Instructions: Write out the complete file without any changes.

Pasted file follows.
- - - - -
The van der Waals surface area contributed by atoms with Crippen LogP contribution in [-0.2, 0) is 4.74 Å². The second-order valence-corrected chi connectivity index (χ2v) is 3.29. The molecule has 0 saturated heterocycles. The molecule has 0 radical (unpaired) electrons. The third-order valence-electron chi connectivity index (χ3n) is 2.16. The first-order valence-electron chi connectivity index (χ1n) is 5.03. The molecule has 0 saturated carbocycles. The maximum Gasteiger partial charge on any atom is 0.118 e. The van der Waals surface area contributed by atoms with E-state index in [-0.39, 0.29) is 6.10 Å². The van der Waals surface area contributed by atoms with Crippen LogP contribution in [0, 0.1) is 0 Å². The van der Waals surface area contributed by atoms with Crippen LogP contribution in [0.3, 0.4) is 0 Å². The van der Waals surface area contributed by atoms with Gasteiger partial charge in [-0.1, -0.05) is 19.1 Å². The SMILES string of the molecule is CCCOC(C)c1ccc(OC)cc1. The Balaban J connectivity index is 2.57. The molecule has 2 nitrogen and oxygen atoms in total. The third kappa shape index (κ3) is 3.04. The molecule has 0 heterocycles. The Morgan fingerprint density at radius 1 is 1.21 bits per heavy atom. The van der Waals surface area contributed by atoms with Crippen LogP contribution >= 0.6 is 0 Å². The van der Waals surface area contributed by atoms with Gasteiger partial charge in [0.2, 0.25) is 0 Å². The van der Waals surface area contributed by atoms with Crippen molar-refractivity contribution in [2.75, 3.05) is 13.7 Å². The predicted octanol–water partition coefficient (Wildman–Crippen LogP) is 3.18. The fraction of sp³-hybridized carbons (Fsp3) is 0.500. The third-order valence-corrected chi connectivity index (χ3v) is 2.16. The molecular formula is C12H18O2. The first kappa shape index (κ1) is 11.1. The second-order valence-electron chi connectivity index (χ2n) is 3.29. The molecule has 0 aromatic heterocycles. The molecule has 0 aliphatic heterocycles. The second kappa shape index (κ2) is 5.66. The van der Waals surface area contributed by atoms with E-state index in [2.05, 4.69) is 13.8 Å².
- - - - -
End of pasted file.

The van der Waals surface area contributed by atoms with Crippen LogP contribution in [-0.2, 0) is 4.74 Å². The second-order valence-corrected chi connectivity index (χ2v) is 3.29. The molecule has 0 saturated heterocycles. The molecule has 0 radical (unpaired) electrons. The third-order valence-electron chi connectivity index (χ3n) is 2.16. The first-order valence-electron chi connectivity index (χ1n) is 5.03. The molecule has 0 saturated carbocycles. The maximum Gasteiger partial charge on any atom is 0.118 e. The van der Waals surface area contributed by atoms with E-state index in [-0.39, 0.29) is 6.10 Å². The van der Waals surface area contributed by atoms with Crippen LogP contribution in [0, 0.1) is 0 Å². The van der Waals surface area contributed by atoms with Crippen LogP contribution in [0.3, 0.4) is 0 Å². The van der Waals surface area contributed by atoms with Gasteiger partial charge in [-0.1, -0.05) is 19.1 Å². The SMILES string of the molecule is CCCOC(C)c1ccc(OC)cc1. The Balaban J connectivity index is 2.57. The molecule has 2 nitrogen and oxygen atoms in total. The third kappa shape index (κ3) is 3.04. The molecule has 0 heterocycles. The Morgan fingerprint density at radius 1 is 1.21 bits per heavy atom. The van der Waals surface area contributed by atoms with Crippen LogP contribution >= 0.6 is 0 Å². The van der Waals surface area contributed by atoms with Gasteiger partial charge in [0.2, 0.25) is 0 Å². The van der Waals surface area contributed by atoms with Crippen molar-refractivity contribution in [2.75, 3.05) is 13.7 Å². The predicted octanol–water partition coefficient (Wildman–Crippen LogP) is 3.18. The fraction of sp³-hybridized carbons (Fsp3) is 0.500. The third-order valence-corrected chi connectivity index (χ3v) is 2.16. The molecular formula is C12H18O2. The first kappa shape index (κ1) is 11.1. The second-order valence-electron chi connectivity index (χ2n) is 3.29. The molecule has 0 aromatic heterocycles. The molecule has 0 aliphatic heterocycles. The second kappa shape index (κ2) is 5.66. The van der Waals surface area contributed by atoms with E-state index in [2.05, 4.69) is 13.8 Å².